You don't. $A\subseteq B$ and $B\supseteq A$ means the same thing. The same thing goes for proper subset and supersets. The first chain means:
$$I_n\subset...\subset I_2\subseteq I_1$$
while the second means
$$I_n\subseteq...\subseteq I_2\subseteq I_1$$
The first implies the second so you can't have the first to be true without having the second.
If you meant it the second the other way around you would now that they're contradicting. If $A\subset B$ then $A\subseteq B$ is definitely false.
If you meant using non-proper subsets all the way it becomes somewhat interresting.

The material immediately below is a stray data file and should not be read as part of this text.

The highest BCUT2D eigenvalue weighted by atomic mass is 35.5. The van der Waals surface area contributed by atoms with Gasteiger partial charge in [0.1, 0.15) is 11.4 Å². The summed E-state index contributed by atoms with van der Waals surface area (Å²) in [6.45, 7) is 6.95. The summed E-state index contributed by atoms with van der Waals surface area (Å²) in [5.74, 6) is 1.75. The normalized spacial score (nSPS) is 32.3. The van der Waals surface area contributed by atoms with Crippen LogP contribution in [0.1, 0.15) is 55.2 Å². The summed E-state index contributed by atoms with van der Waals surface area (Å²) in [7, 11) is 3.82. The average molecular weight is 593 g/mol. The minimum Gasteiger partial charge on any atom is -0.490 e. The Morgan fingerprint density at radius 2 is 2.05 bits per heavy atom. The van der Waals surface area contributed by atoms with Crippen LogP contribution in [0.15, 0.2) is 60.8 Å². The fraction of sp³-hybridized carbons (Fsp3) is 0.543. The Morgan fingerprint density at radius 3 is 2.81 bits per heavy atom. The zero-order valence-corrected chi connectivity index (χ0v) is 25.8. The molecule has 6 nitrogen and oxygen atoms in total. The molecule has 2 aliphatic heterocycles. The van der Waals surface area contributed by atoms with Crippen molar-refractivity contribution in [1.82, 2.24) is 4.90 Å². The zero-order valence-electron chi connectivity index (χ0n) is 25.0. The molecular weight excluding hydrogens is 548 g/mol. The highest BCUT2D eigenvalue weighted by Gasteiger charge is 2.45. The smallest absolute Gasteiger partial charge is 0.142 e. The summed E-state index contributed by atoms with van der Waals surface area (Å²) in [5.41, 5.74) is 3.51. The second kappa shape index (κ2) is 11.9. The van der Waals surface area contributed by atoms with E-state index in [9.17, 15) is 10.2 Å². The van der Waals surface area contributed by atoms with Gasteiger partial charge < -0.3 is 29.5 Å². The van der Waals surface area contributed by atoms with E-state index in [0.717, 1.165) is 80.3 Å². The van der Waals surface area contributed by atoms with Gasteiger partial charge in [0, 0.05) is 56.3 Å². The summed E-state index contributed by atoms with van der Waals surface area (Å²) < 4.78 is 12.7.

So for a concrete case where $I_n = [1/n, 2]$ you can easily see that $I_j\supset I_k$ if $j>k$ because the implication that $x\in I_k$ implies that $x\in I_j$ in combination that you can find $x\in I_j$ that's not in $I_k$ (the later makes the superset proper). You only have to consider the definitions for the internvals to see this (especially that $1/k\le x$ implies that $1/j\le x$ if $j>k$ and for being proper you can consider $1/j\le x=1/j$ but $1/k> x=1/j$).
You could also apply the nested interval theorem too, which implies that $I_j\supset I_k$ if $j>k$ immediately (bot not the converse). The proof above is basically similar to the proof of the nested interval theorem.
Note that you could have the both ways, but that means that all $I_j$ are equal (that's why you need to make them non-proper).